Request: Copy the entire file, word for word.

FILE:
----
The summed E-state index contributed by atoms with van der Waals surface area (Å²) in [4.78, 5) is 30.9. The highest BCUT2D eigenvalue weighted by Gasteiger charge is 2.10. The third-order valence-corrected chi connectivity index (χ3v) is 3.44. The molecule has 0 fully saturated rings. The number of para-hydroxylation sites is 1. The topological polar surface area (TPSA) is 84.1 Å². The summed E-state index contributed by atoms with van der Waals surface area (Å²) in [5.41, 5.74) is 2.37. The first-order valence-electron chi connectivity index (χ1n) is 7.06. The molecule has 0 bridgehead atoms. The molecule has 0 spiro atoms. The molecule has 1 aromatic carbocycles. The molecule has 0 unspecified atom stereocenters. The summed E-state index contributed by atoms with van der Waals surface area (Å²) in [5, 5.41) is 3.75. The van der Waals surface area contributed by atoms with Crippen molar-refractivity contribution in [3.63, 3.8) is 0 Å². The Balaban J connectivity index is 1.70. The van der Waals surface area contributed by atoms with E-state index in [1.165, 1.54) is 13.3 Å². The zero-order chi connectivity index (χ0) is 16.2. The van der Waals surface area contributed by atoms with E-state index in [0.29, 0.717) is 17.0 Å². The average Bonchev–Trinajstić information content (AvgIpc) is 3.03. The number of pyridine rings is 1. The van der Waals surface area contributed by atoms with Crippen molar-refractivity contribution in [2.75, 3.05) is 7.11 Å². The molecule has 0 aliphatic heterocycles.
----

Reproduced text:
The summed E-state index contributed by atoms with van der Waals surface area (Å²) in [4.78, 5) is 30.9. The highest BCUT2D eigenvalue weighted by Gasteiger charge is 2.10. The third-order valence-corrected chi connectivity index (χ3v) is 3.44. The molecule has 0 fully saturated rings. The number of para-hydroxylation sites is 1. The topological polar surface area (TPSA) is 84.1 Å². The summed E-state index contributed by atoms with van der Waals surface area (Å²) in [5.41, 5.74) is 2.37. The first-order valence-electron chi connectivity index (χ1n) is 7.06. The molecule has 0 bridgehead atoms. The molecule has 0 spiro atoms. The molecule has 1 aromatic carbocycles. The molecule has 0 unspecified atom stereocenters. The summed E-state index contributed by atoms with van der Waals surface area (Å²) in [5, 5.41) is 3.75. The van der Waals surface area contributed by atoms with Crippen molar-refractivity contribution in [3.63, 3.8) is 0 Å². The Balaban J connectivity index is 1.70. The van der Waals surface area contributed by atoms with E-state index in [1.165, 1.54) is 13.3 Å². The zero-order chi connectivity index (χ0) is 16.2. The van der Waals surface area contributed by atoms with E-state index in [0.29, 0.717) is 17.0 Å². The average Bonchev–Trinajstić information content (AvgIpc) is 3.03. The number of pyridine rings is 1. The van der Waals surface area contributed by atoms with Crippen molar-refractivity contribution in [2.75, 3.05) is 7.11 Å². The molecule has 0 aliphatic heterocycles.